Argentina is known for having some of the worlds juiciest and tastiest steaks. And if you see the look on my wife’s face when she was served a bife de chorizo, the Argentineans have well deserved that reputation.
I however have been a vegetarian for over 10 years now. So when I told people that I was going to travel to Argentina, they asked me: ‘So what are you going to eat?’ or even ‘Aren’t you going to taste even a little bit of steak?’. The answer is no, I didn’t feast on the world’s best tasting cows.
So how did I survive 6 weeks of traveling through meat heaven?
First of all, I’m not a vegan nor am I a full blown vegetarian. You see, I cheat because I love a piece of fish now and then. So that made it just a little easier. But still, I’ll show you that it isn’t hard to eat your way around Argentina as a vegetarian.
Argentina isn’t just known for its meat but also for its empanadas, little pastries stuffed with a delicious filling containing meat, fish or vegetables. They are perfect for lunch or in between meals and you can find them in empanaderias, bakeries and supermarkets. Look for empanadas containing corn (humita), cheese and tomatoes, onions and cheese or spinach.
Tips: Go to Rincón Norteño in Buenos Aires for a variety of tasty vegetarian empanadas.
If you eat fish like I do, hop over the border and try a seafood deepfried empanada in Santiago de Chile.
One of the food highlights in Argentina is attending a barbecue or asado. I’ll have to admit that vegetables are merely a side dish to these events but if you let your host know well in advance that you won’t be feasting on chorizos, you can get a vegetarian version. Expect different sorts of grilled sweet potatoes, zucchini, eggplant, pumpkin and tomatoes.
Pasta,Pizza & Ice Cream
You love the Italians because of their simple but delicious cuisine? Well than we have some good news! Lots of Italians emigrated to Argentina in between 1850 to 1950, bringing along their love for pasta, pizza and home made ice cream. And yes, ice cream is a meal here. We have seen Argentinians order 1/4 liter portions. Cones are for kids or tourists.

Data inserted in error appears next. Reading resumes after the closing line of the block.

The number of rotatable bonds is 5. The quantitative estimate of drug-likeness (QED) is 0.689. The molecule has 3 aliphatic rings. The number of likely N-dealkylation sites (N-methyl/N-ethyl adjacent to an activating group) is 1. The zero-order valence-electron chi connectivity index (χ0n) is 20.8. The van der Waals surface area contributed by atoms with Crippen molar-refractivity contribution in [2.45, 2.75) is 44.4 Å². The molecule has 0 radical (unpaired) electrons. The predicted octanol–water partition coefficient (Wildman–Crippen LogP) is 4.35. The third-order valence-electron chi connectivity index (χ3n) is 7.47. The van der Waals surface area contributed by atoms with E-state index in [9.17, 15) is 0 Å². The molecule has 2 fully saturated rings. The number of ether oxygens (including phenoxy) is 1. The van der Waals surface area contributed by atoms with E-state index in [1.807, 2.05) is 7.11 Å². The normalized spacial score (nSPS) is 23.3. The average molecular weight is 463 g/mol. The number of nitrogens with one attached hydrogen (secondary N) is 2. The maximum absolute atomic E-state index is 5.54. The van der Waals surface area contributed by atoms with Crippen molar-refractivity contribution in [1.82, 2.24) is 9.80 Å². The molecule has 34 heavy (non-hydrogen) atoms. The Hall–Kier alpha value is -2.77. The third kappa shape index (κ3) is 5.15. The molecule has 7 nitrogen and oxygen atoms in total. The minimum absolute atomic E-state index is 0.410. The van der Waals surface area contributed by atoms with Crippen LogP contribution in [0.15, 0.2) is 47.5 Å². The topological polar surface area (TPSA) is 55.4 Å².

Tips: Look for the Jauja ice cream parlors in Northern Patagonia (Bariloche and El Bolson) and go for one of their creative ice cream flavors such as chocolate raspberry.
For pasta or pizza go to one of these places:
– La Fonda del Parillero in El Calafate: Order the pumpkin filled ravioli with pesto which is 100% homemade.
– Pizza Cala de los Andes in San Martin de los Andes: they have huge and delicious vegetarian pizzas.
I never had any problems eating out. Even the smallest restaurants had vegetarian dishes on the menu. One of my favorites was Techado Negro in El Chalten, a small isolated hiking village. They serve a fantastic squash stuffed with humita. Mendoza even has a large amount of vegetarian restaurants. We arrived in the city on a national holiday so unfortunately most of them were closed.
Being on the road for 6 weeks, we cooked our own meals from time to time. The best place to look for fresh veggies is to go to a farmers market. We found some fresh broccoli and basil on a market in El Bolson.
If there isn’t a farmers market you can also try the local supermarket. They often sell a variety of vegetables, pasta and cheese. However, don’t expect to find any meat replacers such tofu, seitan or quorn.